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“We have temporarily suspended your card. For your security, we Need to Verify your details to reactivate Please call us.”

This would have been a scary message, had it not been the curious capitalisations and the missing object to the transitive verb “reactivate”. 

Seriously, if you want to scam someone, learn some proper grammar. Especially since you are already taking over a bank’s number.

Police Warns of Re-Emergence of Bank Account Suspension Scams 

The police have issued a warning that the scam, where people receive a message alleging the suspension of their bank accounts, has made a re-appearance here in Singapore. 

For greater credibility, these fake messages somehow appear in the same message thread as official messages from banks.

Image: SPF

They really went that far, huh. If only they’d rephrase their messages a bit more professionally.

The messages would then instruct customers to call a phone number for further steps, which involves collecting the victims’ NRIC and credit card details for totally legitimate purposes such as making unauthorised transfers from their bank accounts.

Come on, won’t the bank have your credit card information already?

The resurgence of such scams is part of a wider trend that has seen bank-related phishing scams skyrocket, with the number of reported cases increasing by more than 25 times in the first six months of 2020 compared to 2019.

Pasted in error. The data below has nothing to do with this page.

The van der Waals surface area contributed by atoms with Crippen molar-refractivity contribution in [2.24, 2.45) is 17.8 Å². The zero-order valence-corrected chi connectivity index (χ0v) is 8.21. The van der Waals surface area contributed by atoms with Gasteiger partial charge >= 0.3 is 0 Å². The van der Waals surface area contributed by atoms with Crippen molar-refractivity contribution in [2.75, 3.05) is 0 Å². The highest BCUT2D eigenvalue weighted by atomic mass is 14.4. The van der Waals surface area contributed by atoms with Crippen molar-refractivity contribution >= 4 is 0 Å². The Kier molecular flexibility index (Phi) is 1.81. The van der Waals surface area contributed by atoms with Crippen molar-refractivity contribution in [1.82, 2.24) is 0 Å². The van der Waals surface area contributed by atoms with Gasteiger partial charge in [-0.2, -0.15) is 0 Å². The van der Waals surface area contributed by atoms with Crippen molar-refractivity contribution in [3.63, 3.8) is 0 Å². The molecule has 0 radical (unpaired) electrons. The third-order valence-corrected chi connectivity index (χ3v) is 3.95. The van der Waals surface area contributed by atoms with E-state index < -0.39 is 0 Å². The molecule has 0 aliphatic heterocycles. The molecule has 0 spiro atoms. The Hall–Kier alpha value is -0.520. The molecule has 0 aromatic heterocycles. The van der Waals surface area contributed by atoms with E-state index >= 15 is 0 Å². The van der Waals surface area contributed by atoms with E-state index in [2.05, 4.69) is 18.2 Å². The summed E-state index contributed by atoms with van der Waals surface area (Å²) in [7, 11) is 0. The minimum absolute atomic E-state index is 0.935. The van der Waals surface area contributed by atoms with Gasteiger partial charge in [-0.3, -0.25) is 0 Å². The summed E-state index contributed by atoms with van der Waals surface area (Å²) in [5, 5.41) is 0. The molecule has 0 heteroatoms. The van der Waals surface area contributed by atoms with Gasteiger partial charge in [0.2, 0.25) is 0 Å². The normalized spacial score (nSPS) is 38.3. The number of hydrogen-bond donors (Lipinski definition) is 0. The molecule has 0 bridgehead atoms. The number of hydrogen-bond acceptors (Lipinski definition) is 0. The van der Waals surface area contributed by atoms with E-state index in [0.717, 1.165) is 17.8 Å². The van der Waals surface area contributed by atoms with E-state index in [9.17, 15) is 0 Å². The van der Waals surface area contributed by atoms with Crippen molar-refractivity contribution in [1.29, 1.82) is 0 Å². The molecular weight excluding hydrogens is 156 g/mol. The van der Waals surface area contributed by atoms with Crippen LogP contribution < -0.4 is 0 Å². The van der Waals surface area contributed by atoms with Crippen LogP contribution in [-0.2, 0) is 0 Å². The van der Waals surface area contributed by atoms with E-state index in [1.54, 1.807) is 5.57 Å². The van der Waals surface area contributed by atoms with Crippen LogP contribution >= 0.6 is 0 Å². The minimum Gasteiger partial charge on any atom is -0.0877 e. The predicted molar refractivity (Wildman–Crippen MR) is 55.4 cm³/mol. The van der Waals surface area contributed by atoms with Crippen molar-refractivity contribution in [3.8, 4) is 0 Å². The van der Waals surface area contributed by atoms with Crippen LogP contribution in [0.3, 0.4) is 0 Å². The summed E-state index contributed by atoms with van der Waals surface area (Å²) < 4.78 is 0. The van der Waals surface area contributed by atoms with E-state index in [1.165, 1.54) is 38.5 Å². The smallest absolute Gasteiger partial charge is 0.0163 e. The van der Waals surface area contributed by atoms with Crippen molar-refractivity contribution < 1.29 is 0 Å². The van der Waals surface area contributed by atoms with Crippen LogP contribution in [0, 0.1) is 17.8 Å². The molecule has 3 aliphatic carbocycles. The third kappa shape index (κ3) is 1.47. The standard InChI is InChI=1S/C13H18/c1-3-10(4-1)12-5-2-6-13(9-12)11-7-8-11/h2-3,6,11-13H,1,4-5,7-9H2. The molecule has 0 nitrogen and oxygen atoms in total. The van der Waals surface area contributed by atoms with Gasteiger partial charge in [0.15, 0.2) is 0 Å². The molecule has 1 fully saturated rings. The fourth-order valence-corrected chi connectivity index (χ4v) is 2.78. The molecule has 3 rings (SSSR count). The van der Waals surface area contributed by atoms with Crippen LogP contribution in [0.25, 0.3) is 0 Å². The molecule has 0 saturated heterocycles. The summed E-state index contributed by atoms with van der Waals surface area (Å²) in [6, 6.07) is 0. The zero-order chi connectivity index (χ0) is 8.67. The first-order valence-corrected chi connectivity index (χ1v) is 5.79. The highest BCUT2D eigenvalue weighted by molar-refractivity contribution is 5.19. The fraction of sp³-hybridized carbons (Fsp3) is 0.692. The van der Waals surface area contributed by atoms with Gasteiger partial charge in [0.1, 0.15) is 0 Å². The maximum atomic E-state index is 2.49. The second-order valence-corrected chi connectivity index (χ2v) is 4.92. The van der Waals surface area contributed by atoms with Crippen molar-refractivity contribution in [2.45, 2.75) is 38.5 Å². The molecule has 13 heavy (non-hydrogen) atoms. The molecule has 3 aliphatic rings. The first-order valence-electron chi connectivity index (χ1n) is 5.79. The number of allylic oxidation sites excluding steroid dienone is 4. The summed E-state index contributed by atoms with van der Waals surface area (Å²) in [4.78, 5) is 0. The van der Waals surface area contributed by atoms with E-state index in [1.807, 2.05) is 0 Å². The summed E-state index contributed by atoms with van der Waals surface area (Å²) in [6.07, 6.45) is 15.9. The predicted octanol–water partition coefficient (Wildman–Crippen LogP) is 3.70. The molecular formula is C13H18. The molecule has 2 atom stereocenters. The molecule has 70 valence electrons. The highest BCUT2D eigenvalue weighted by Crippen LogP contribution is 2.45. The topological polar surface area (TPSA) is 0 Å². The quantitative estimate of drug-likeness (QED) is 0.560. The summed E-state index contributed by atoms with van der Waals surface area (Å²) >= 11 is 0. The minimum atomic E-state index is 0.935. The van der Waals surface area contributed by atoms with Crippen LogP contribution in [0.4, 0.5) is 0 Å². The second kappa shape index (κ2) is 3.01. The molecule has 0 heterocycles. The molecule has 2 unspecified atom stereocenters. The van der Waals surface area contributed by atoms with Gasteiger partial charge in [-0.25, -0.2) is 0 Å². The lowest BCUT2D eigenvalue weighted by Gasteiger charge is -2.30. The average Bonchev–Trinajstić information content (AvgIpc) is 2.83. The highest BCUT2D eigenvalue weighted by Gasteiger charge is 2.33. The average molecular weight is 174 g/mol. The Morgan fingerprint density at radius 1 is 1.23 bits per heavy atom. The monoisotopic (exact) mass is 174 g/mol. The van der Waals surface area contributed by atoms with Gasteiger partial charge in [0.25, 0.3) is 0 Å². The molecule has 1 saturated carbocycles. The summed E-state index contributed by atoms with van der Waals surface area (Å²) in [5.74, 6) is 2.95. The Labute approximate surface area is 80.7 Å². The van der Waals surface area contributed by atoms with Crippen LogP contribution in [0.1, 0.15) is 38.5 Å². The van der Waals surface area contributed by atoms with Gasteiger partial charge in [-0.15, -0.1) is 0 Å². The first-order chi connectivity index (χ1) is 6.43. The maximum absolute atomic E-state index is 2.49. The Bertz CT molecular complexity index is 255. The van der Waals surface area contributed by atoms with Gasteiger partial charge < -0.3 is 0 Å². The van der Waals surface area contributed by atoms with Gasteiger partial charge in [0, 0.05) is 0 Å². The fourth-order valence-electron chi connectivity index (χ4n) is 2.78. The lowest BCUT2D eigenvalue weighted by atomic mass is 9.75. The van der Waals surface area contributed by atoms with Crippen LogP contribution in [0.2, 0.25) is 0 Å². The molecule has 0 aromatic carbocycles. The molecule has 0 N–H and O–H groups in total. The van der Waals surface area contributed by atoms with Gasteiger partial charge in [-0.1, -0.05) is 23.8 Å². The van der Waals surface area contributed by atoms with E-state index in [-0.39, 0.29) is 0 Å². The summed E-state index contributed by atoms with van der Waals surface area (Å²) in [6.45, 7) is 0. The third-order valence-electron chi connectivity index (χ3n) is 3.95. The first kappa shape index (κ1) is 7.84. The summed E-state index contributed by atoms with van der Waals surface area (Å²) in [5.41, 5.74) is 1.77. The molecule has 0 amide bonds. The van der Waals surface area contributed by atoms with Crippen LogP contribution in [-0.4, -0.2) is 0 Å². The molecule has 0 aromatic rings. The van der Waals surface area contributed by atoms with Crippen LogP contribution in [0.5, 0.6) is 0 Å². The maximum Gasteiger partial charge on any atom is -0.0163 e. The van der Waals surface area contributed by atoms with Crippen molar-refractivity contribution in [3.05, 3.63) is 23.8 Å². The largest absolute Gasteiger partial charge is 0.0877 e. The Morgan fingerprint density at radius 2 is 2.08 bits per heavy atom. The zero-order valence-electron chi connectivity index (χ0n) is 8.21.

The scams caused a total loss of more than $3.6 million.

To stay vigilant of scammers, the police advises that the public should refrain from releasing their banking details and one-time passwords to others, and should use hotlines listed on the banks’ websites rather than calling numbers provided in text messages.

Not the Only New Scam

A related scam involving callers who impersonate Singapore government officials surfaced January this year, according to Channel NewsAsia.

The imposter would call the victim posing to be on government business, alleging that there are problems with the victims’ bank accounts and that they would have to collect the victims’ internet banking details.

Because obviously, a legitimate representative of the government would totally want to be interested in how to access your bank account.

The police advise the public to refrain from panic, clarifying that it is not government policy to request for sensitive information over the phone. 

They could also call a trusted friend or relative for support, given the emotional distress such a scam call can bring.

The victim should also independently contact the relevant government agency to verify if they are really in trouble. Because, guess what, they aren’t most of the time.

To know more about scams in Singapore, watch these anti-scam videos to the end:

Featured Image: SPF

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